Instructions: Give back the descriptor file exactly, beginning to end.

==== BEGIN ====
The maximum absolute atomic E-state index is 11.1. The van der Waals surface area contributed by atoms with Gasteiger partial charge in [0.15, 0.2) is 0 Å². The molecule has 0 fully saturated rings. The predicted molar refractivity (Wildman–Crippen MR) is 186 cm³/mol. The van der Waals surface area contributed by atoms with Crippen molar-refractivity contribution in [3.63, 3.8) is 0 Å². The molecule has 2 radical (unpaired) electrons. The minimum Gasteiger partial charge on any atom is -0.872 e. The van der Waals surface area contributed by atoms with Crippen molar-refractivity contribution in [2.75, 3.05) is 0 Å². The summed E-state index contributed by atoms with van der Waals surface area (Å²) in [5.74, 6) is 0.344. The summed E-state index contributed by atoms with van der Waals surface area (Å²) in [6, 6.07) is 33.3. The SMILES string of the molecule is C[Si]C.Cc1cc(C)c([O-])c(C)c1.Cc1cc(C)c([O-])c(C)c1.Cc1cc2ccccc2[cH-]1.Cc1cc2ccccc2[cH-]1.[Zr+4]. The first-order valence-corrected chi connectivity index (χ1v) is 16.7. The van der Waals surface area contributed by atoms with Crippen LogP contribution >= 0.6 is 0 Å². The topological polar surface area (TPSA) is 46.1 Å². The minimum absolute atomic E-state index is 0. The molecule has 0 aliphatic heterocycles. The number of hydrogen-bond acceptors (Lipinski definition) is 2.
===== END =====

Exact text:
The maximum absolute atomic E-state index is 11.1. The van der Waals surface area contributed by atoms with Gasteiger partial charge in [0.15, 0.2) is 0 Å². The molecule has 0 fully saturated rings. The predicted molar refractivity (Wildman–Crippen MR) is 186 cm³/mol. The van der Waals surface area contributed by atoms with Crippen molar-refractivity contribution in [3.63, 3.8) is 0 Å². The molecule has 2 radical (unpaired) electrons. The minimum Gasteiger partial charge on any atom is -0.872 e. The van der Waals surface area contributed by atoms with Crippen molar-refractivity contribution in [2.75, 3.05) is 0 Å². The summed E-state index contributed by atoms with van der Waals surface area (Å²) in [5.74, 6) is 0.344. The summed E-state index contributed by atoms with van der Waals surface area (Å²) in [6, 6.07) is 33.3. The SMILES string of the molecule is C[Si]C.Cc1cc(C)c([O-])c(C)c1.Cc1cc(C)c([O-])c(C)c1.Cc1cc2ccccc2[cH-]1.Cc1cc2ccccc2[cH-]1.[Zr+4]. The first-order valence-corrected chi connectivity index (χ1v) is 16.7. The van der Waals surface area contributed by atoms with Crippen LogP contribution >= 0.6 is 0 Å². The topological polar surface area (TPSA) is 46.1 Å². The minimum absolute atomic E-state index is 0. The molecule has 0 aliphatic heterocycles. The number of hydrogen-bond acceptors (Lipinski definition) is 2.